EurekaMag.com logo
+ Translate

Zinc toxicity in caged and aviary birds - New wire disease


, : Zinc toxicity in caged and aviary birds - New wire disease. Australian Veterinary Practitioner 22(1): 6-8, 10-11

This paper discusses the diagnosis, treatment and prevention of zinc toxicity (New Wire Disease) in caged and aviary birds. Diagnosis is based on history, clinical examination, and on gross and microscopic pathology. "Normal" and "toxic" levels of zinc in liver tissues are described, but are not considered reliable for a definitive diagnosis. Treatment involves, the use of chelating agents and supportive therapy.

(PDF 0-2 workdays service)

Accession: 002549169

Submit PDF Full Text: Here


Submit PDF Full Text

No spam - Every submission is manually reviewed

Due to poor quality, we do not accept files from Researchgate

Submitted PDF Full Texts will always be free for everyone
(We only charge for PDFs that we need to acquire)

Select a PDF file:
Close
Close

Related references

Reece, R.L.; Dickson, D.B.; Burrowes, P.J., 1986: Zinc toxicity (new wire disease) in aviary birds. Two Agapornis roseicollis that died 5 weeks after being placed in a newly erected aviary had numerous metal flakes in the gizzard and dry liver zinc values of 75 and 156 mg/kg. The aviary wire had numerous, easily detechable galvanized metal flake...

Rae, Madeline, 1995: Hemoprotozoa of caged and aviary birds. Seminars in Avian and Exotic Pet Medicine y; 4(3): 131-137

Wailly, P. de, 1972: Diseases of caged and aviary birds. This handbook contains a simplified account of the diseases and disorders encountered among birds in captivity, together with suggested remedies. There is very brief mention of helminth infections including Ascaridia hermaphrodita, A. columbae, Ca...

Rosskopf, W.J.; Woerpel, R.W., 1984: Egg binding in caged and aviary birds. Egg binding most often affects budgerigars, cockatiels, finches and canaries. Causes include oversized or malpositioned eggs, lack of exercise, nesting too early or late, excessive egg laying, uterine damage or infection, obesity, malnutrition, su...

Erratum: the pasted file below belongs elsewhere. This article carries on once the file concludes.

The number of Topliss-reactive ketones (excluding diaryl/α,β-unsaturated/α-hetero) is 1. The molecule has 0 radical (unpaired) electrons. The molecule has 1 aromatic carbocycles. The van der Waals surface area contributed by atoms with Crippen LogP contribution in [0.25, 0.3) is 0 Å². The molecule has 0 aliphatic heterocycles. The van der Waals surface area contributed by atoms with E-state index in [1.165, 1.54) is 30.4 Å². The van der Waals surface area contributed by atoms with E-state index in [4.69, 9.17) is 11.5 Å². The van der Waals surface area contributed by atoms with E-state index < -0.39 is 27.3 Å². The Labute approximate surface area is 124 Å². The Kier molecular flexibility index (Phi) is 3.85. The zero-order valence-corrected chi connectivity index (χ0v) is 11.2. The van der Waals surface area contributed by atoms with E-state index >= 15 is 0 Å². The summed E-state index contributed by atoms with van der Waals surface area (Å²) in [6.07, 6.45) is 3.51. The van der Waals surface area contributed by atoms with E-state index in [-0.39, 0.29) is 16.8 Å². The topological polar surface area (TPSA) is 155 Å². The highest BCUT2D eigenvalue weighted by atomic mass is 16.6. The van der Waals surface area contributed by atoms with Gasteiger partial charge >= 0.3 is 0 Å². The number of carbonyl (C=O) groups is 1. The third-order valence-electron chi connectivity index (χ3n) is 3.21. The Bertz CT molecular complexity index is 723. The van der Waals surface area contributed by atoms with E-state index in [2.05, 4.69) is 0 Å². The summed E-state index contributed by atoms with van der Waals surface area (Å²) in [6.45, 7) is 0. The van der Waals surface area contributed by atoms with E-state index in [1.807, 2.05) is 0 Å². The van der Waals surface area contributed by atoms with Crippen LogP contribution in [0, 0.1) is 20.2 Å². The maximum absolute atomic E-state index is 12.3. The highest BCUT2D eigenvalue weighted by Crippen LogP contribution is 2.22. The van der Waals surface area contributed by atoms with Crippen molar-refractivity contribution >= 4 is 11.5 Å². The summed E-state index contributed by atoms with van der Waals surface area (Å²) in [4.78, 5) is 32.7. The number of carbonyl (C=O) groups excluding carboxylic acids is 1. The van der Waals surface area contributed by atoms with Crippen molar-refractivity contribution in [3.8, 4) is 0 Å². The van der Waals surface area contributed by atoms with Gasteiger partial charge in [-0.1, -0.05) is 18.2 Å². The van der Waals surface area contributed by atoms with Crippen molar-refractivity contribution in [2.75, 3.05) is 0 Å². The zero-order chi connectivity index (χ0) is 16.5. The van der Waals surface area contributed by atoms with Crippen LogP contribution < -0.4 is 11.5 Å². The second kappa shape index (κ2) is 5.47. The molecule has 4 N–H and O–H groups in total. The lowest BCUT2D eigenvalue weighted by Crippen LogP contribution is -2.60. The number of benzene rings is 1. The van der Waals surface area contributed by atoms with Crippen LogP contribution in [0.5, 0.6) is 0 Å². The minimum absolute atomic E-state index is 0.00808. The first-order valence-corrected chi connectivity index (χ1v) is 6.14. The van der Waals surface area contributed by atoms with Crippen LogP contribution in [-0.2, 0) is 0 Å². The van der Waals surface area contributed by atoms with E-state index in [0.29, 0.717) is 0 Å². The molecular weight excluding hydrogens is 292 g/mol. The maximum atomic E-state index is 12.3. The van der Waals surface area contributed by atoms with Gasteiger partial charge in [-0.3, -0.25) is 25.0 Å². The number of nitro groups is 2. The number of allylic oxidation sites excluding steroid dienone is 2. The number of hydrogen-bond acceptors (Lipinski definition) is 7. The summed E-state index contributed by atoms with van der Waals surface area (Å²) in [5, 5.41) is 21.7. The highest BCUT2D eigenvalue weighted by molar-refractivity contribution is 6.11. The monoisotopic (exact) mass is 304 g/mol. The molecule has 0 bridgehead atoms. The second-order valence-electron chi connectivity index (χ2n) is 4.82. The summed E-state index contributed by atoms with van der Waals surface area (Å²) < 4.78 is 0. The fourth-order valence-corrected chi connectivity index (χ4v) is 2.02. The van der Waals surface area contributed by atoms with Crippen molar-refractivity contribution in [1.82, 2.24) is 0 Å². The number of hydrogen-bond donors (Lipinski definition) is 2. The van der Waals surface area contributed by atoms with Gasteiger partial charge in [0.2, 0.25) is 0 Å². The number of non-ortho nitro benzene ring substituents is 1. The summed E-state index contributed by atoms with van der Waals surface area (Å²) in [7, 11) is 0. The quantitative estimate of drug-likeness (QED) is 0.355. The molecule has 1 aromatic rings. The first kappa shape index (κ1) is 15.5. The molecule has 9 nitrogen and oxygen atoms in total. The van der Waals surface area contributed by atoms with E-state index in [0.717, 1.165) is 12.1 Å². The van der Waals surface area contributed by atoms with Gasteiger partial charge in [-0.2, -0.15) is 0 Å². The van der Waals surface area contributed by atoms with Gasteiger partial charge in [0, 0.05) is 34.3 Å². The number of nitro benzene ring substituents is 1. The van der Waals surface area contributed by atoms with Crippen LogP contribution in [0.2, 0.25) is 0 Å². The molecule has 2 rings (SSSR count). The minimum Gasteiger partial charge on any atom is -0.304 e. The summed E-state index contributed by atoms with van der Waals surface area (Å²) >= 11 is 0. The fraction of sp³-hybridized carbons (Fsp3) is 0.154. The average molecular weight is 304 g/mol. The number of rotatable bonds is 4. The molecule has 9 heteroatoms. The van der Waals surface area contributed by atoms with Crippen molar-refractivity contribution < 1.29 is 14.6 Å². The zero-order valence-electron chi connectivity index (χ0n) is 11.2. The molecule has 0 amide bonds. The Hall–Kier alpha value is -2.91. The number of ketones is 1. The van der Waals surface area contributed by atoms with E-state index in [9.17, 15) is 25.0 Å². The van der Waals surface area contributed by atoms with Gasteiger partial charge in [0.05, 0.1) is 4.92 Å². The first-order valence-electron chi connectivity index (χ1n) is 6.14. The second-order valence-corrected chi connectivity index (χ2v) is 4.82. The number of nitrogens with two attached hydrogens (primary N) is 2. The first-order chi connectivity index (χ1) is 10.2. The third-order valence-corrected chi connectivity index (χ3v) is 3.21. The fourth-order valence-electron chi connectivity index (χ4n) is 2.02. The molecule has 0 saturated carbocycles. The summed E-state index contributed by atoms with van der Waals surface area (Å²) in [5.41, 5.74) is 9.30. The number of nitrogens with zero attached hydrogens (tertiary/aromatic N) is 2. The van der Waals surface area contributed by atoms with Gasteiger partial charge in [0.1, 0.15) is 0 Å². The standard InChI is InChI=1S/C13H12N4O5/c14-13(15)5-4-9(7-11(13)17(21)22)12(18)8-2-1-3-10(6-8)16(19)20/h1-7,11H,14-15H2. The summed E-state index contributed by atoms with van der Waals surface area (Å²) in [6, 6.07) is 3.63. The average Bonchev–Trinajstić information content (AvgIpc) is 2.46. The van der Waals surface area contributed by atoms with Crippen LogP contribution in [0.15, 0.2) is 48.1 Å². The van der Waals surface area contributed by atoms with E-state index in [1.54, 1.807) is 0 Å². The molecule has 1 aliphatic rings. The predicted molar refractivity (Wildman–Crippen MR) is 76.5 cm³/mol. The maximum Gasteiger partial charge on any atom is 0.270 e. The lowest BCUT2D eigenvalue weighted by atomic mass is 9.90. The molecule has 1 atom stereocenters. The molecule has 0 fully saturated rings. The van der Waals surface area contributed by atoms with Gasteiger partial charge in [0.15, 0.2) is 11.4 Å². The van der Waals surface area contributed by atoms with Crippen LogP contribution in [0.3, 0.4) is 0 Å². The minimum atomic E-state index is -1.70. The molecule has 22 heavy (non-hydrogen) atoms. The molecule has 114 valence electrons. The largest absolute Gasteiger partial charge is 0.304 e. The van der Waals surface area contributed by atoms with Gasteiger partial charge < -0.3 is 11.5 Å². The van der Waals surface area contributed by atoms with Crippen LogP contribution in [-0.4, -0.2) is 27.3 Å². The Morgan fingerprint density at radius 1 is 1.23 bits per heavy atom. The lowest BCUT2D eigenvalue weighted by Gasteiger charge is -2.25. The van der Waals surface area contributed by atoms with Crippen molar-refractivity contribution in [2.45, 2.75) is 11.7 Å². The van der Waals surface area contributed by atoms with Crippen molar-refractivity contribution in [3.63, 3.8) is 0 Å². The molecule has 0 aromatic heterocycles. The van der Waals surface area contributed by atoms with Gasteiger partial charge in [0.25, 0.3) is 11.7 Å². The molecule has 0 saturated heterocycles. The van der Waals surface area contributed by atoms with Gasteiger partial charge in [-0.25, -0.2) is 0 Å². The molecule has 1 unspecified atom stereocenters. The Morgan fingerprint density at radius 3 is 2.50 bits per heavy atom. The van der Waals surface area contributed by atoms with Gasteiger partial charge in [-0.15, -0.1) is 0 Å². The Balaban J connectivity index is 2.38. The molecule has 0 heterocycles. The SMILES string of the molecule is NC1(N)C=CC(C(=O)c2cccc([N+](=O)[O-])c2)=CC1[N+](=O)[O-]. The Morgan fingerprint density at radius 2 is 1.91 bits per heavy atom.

D.W.illy P.; Chermette R., 1986: Principal affections of caged and aviary birds. Recueil de Medecine Veterinaire de l'Ecole d'Alfort 162(3): 291-318

Schwarz, E.R.; Sommer, I.; Pohl, I.D., 1969: Treatment of common diseases of caged and aviary birds, in particular the budgerigar. Monatshefte für Veterinarmedizin 24(13): 497-503

Resanovic, R., 2001: Disease of aviary birds (I). This is a discussion of handling and treating caged exotic birds at small animal practice.

Panigrahy, B.; Mathewson, J.J.; Hall, C.F.; Grumbles, L.C., 1981: Unusual disease conditions in pet and aviary birds. Ninety percent ot 100% mortality in budgerigar (Melopsittacus undulatus) nestlings from 2 aviaries was attributed to giardiasis. Treatment with dimetridazole in drinking water was effective in controlling mortality. Aeromonas hydrophila infection...

Forbes, N.A., 1997: Vaccination of cage and aviary birds against Newcastle disease. The vaccination of cage and aviary birds against Newcastle disease (NDV) is reviewed. The live NDV vaccines, Hitchner B1, LaSota and Galivac, have proved to be safe and effective but require frequent administration. An inactivated aqueous based pa...

Dorrestein, G.M.; Zwart, P.; Buitelaar, M.N., 1980: Problems from disease during the breeding and rearing of canaries and other aviary birds. Adult canaries required 4 g seed and 1 g soft feed (with 20% protein and 1% lysine) daily, and clean water.